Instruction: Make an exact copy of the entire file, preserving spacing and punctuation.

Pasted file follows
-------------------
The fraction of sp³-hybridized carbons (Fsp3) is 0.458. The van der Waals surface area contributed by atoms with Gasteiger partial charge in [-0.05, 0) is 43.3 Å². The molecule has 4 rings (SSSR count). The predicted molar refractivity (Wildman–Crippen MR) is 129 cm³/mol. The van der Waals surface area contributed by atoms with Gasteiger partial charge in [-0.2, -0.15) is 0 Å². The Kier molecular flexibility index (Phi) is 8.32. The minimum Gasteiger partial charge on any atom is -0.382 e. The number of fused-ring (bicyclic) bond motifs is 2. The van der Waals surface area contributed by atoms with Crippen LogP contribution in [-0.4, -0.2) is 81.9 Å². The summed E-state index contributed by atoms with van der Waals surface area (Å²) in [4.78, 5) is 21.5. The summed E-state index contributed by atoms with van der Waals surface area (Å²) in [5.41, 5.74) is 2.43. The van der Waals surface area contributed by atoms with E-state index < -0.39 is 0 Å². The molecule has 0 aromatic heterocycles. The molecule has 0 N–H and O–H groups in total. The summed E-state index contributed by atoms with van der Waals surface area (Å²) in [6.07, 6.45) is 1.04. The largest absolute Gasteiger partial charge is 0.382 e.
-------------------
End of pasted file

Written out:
The fraction of sp³-hybridized carbons (Fsp3) is 0.458. The van der Waals surface area contributed by atoms with Gasteiger partial charge in [-0.05, 0) is 43.3 Å². The molecule has 4 rings (SSSR count). The predicted molar refractivity (Wildman–Crippen MR) is 129 cm³/mol. The van der Waals surface area contributed by atoms with Gasteiger partial charge in [-0.2, -0.15) is 0 Å². The Kier molecular flexibility index (Phi) is 8.32. The minimum Gasteiger partial charge on any atom is -0.382 e. The number of fused-ring (bicyclic) bond motifs is 2. The van der Waals surface area contributed by atoms with Crippen LogP contribution in [-0.4, -0.2) is 81.9 Å². The summed E-state index contributed by atoms with van der Waals surface area (Å²) in [4.78, 5) is 21.5. The summed E-state index contributed by atoms with van der Waals surface area (Å²) in [5.41, 5.74) is 2.43. The van der Waals surface area contributed by atoms with E-state index < -0.39 is 0 Å². The molecule has 0 aromatic heterocycles. The molecule has 0 N–H and O–H groups in total. The summed E-state index contributed by atoms with van der Waals surface area (Å²) in [6.07, 6.45) is 1.04. The largest absolute Gasteiger partial charge is 0.382 e.